Toscano (Tuscan olive oil)

From Cookipedia


IGP Toscano is an Italian extra virgin olive oil with the following minimum chemical and organoleptic characteristics:

- max. acidity 0.6%

- peroxide number <=16.00 Meg 02/kg

- colour from green to golden yellow, varying with time

- fruity smell with an aroma of almonds, artichokes, ripe fruit, green leaves

- marked fruity flavour

- minimum score at the panel test >= 6,5.

Other chemico-physical parameters complying with current EU standards.

Geographical area: The production area of the "Toscano" designation comprises the entire administrative territory of the region of Tuscany.

Evidence of origin: Olive-growing in Tuscany dates back a long time and has been attested since the mid-seventh century B.C.: there are also records of olive-growing in Etruscan and Roman times. In those days oil was produced not for food but for preparing ointments and cosmetics and also for lighting. During the Roman period it began to be used more widely for food purposes. After the fall of the Roman Empire, the vast organization of agricultural production and marketing disappeared and very few olives were grown.

In the Middle Ages it was mainly the convents that looked after the large olive groves, before the communes began to show an interest in them. While Genoa and Venice fought for control of the oil trade, Florence, having no ports, managed the production and marketing of olive oil on the basis of strict rules. The oil trade soon acquired great economic importance: indispensable for food and soap production, by 1300 olive oil had become an extremely valuable economic and political instrument. In Tuscany the Medici encouraged olive growing, paving the way for what is today still one of the main resources of the region: they encouraged the transfer of hillside woodland to the communes, requiring that it be, sold at minimum prices to anyone who turned it into olive groves and vineyards. That is what shaped the Tuscan landscape.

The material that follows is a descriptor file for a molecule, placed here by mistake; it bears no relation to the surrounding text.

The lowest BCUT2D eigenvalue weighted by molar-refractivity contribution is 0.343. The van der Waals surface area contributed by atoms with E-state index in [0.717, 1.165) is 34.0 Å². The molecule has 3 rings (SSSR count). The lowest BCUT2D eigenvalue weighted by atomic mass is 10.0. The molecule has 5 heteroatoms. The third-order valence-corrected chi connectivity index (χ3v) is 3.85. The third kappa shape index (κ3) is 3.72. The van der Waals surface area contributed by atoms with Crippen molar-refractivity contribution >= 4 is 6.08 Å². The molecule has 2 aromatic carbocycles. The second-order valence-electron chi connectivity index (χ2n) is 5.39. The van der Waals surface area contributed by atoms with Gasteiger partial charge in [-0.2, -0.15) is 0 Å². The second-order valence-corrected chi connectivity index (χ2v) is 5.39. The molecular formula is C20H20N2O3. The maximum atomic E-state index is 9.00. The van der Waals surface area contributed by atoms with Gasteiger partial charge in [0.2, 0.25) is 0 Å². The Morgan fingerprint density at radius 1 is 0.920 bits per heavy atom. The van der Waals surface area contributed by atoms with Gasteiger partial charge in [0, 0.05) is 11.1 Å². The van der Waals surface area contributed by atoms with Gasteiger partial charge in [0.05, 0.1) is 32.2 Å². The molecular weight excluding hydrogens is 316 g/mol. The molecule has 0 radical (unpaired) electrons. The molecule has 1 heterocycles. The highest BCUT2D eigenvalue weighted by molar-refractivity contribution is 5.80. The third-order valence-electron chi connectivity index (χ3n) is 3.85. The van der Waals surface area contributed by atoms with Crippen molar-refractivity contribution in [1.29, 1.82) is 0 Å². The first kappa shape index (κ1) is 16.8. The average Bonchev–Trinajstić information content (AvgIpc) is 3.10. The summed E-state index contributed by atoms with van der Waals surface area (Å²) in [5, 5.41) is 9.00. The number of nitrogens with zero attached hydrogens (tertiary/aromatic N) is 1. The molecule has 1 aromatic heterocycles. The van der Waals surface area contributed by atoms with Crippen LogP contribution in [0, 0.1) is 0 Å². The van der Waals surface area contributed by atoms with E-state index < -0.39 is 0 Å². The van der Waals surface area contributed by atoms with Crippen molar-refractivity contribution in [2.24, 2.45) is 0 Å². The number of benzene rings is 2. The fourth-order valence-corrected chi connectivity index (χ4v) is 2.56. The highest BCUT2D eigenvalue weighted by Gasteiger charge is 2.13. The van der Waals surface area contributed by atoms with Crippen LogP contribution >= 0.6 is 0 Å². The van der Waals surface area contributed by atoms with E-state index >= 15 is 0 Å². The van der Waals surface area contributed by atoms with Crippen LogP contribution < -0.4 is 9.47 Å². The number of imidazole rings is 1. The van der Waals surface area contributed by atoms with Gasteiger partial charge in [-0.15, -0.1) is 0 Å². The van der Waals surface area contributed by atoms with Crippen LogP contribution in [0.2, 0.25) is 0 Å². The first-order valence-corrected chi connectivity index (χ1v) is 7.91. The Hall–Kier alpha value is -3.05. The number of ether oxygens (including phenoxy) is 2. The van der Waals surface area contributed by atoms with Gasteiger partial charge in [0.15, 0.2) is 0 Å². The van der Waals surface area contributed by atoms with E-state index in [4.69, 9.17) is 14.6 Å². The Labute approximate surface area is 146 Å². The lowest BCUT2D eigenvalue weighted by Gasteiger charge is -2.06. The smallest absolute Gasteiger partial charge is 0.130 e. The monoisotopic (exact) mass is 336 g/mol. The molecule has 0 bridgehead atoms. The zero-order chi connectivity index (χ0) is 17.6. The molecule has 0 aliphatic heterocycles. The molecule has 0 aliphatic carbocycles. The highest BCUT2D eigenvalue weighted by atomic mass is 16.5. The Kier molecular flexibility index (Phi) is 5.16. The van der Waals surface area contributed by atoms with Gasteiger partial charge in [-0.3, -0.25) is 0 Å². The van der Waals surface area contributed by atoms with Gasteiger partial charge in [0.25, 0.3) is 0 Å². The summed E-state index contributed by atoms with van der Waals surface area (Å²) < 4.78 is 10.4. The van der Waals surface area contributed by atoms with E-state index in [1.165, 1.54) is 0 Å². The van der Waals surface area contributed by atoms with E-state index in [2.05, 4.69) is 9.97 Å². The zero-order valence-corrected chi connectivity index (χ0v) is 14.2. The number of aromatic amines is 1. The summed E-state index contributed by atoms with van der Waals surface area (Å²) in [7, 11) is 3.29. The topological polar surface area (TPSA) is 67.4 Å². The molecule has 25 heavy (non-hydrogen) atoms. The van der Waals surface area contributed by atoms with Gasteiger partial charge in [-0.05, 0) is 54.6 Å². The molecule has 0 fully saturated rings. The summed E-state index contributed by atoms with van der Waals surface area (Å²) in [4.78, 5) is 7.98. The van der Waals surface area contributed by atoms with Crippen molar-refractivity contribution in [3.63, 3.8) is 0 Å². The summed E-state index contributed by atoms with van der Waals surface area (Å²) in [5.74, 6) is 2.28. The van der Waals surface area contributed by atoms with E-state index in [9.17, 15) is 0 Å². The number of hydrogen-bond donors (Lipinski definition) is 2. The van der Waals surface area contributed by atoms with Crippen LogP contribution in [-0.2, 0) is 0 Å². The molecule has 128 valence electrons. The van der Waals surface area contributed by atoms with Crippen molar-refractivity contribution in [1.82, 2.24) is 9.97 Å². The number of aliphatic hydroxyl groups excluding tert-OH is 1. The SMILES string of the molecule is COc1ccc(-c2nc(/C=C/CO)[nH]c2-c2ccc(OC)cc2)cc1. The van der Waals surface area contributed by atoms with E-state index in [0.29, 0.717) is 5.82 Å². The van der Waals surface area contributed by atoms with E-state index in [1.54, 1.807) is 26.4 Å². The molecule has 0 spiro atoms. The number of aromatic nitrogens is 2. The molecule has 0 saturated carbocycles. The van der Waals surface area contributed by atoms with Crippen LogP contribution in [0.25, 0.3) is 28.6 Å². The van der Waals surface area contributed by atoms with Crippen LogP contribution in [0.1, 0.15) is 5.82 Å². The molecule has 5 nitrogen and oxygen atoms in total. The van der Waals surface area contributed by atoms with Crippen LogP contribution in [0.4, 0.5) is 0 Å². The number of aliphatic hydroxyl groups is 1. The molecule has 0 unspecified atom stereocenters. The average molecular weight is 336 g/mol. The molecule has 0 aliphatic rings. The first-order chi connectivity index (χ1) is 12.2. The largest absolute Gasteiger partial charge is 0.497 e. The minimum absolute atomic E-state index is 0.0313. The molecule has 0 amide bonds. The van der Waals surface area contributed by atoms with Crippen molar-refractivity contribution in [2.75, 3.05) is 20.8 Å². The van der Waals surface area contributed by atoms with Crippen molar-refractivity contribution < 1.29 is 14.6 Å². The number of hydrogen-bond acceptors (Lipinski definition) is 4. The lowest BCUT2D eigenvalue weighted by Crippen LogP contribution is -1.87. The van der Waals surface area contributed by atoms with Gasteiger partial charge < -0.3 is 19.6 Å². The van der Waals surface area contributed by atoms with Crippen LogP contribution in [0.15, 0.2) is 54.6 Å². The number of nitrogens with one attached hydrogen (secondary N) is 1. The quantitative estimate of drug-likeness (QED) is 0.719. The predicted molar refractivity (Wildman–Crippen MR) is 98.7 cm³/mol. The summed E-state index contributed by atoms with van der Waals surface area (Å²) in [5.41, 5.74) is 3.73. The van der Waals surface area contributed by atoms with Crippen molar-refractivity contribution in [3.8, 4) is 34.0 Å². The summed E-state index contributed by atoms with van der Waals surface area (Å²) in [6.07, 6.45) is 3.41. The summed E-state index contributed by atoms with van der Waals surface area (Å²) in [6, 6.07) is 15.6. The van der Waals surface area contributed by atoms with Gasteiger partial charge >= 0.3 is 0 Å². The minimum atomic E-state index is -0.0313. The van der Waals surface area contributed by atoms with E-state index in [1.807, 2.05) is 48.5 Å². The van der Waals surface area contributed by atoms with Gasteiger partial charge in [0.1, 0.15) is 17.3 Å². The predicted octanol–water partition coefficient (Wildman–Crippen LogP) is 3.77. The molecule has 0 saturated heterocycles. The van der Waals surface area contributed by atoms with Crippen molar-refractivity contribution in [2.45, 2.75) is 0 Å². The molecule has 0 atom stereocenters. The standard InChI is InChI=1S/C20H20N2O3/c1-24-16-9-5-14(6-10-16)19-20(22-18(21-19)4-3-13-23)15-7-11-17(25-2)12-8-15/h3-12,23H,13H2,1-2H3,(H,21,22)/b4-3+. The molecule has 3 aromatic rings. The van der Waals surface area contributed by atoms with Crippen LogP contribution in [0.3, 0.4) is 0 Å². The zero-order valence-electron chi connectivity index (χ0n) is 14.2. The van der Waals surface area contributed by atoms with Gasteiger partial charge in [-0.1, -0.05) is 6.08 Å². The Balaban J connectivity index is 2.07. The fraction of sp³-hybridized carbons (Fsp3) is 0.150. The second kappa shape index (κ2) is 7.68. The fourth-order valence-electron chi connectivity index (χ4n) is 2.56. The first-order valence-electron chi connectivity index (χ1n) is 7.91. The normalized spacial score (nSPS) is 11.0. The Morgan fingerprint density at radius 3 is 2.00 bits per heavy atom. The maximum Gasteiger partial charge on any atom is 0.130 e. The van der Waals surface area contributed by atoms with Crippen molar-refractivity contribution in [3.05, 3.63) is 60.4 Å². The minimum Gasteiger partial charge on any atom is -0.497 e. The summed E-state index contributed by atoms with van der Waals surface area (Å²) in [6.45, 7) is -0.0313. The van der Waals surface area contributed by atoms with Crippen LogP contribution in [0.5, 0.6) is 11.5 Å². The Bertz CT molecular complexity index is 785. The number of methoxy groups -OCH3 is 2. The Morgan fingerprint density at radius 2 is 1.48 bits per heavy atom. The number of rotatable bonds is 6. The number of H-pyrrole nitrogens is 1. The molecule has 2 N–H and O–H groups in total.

Acquisition: "Toscano" extra virgin olive oil is produced from whole olives harvested by a date fixed in advance by the region of Tuscany, i.e., by 30 January each year. The maximum olive production per heictare is set every year by the Regione Toscana on the basis of annual surveys. The olives are harvested directly from the plant. The oil may only be extracted by mechanical processes that preserve the specific and original characteristics of the fruit.

Link: It was realised very long ago that the production and marketing of olive oil in Tuscany had to be regulated. The first legislative document, the "statuto degli Oliandoli" (statute of oil retailers) dates from 1318 and is made up of 86 articles dealing with this trade in general. This document aimed to define and protect olive oil production and to regulate the activities of the retailers of the "distretto" or district of Florence, which at that time comprised much of the regional territory. Oil retailers could in fact only ply their trade if they were entered in the appropriate register. In the late 1500s, thanks to the policy of the Medici, olive growing expanded. In 1600 the large estates were split up into share tenancies, which led to the further development of olive growing, and by 1700 it played a predominant role in the agricultural economy.

Over the last few centuries olivegrowing has acquired major economic and environmental importance in Tuscany, while also shaping the wonderful Tuscan landscape. The high reputation for quality enjoyed by Tuscan olive oil has spread throughout the world. In 1982 the Consorzio regionale dell'olio toscano (CROEVOTT) was set up to promote and protect extra virgin olive oil produced in Tuscany.

Reference: The European Commission

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